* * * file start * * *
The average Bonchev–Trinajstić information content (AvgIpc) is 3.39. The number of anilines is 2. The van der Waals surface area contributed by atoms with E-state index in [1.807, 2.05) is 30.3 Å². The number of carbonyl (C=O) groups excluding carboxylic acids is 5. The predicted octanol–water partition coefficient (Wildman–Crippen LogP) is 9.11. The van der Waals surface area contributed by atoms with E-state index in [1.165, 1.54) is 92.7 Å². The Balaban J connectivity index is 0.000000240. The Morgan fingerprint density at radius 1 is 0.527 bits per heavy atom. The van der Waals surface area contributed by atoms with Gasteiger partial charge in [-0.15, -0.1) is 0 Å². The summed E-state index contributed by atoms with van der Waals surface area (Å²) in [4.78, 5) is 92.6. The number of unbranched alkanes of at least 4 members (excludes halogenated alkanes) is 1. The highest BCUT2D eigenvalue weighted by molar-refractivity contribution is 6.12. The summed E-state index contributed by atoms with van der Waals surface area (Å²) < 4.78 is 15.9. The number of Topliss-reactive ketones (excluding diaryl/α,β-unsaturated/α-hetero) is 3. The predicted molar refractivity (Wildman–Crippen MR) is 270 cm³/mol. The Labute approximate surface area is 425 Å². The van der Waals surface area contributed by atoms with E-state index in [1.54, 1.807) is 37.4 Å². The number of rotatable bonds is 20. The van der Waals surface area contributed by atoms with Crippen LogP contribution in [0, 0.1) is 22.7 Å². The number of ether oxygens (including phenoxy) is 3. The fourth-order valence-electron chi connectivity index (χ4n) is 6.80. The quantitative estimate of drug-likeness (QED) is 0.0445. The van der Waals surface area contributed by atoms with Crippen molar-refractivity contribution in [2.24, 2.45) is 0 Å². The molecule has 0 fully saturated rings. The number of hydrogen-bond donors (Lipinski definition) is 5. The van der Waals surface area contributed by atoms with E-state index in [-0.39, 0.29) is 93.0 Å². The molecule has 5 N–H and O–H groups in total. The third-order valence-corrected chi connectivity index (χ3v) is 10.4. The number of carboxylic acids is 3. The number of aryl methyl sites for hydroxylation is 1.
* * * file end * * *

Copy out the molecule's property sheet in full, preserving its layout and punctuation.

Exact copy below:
The average Bonchev–Trinajstić information content (AvgIpc) is 3.39. The number of anilines is 2. The van der Waals surface area contributed by atoms with E-state index in [1.807, 2.05) is 30.3 Å². The number of carbonyl (C=O) groups excluding carboxylic acids is 5. The predicted octanol–water partition coefficient (Wildman–Crippen LogP) is 9.11. The van der Waals surface area contributed by atoms with E-state index in [1.165, 1.54) is 92.7 Å². The Balaban J connectivity index is 0.000000240. The Morgan fingerprint density at radius 1 is 0.527 bits per heavy atom. The van der Waals surface area contributed by atoms with Gasteiger partial charge in [-0.15, -0.1) is 0 Å². The summed E-state index contributed by atoms with van der Waals surface area (Å²) in [4.78, 5) is 92.6. The number of unbranched alkanes of at least 4 members (excludes halogenated alkanes) is 1. The highest BCUT2D eigenvalue weighted by molar-refractivity contribution is 6.12. The summed E-state index contributed by atoms with van der Waals surface area (Å²) < 4.78 is 15.9. The number of Topliss-reactive ketones (excluding diaryl/α,β-unsaturated/α-hetero) is 3. The predicted molar refractivity (Wildman–Crippen MR) is 270 cm³/mol. The Labute approximate surface area is 425 Å². The van der Waals surface area contributed by atoms with E-state index in [1.54, 1.807) is 37.4 Å². The number of rotatable bonds is 20. The van der Waals surface area contributed by atoms with Crippen LogP contribution in [0, 0.1) is 22.7 Å². The number of ether oxygens (including phenoxy) is 3. The fourth-order valence-electron chi connectivity index (χ4n) is 6.80. The quantitative estimate of drug-likeness (QED) is 0.0445. The van der Waals surface area contributed by atoms with Crippen molar-refractivity contribution in [2.24, 2.45) is 0 Å². The molecule has 0 fully saturated rings. The number of hydrogen-bond donors (Lipinski definition) is 5. The van der Waals surface area contributed by atoms with E-state index in [-0.39, 0.29) is 93.0 Å². The molecule has 5 N–H and O–H groups in total. The third-order valence-corrected chi connectivity index (χ3v) is 10.4. The number of carboxylic acids is 3. The number of aryl methyl sites for hydroxylation is 1.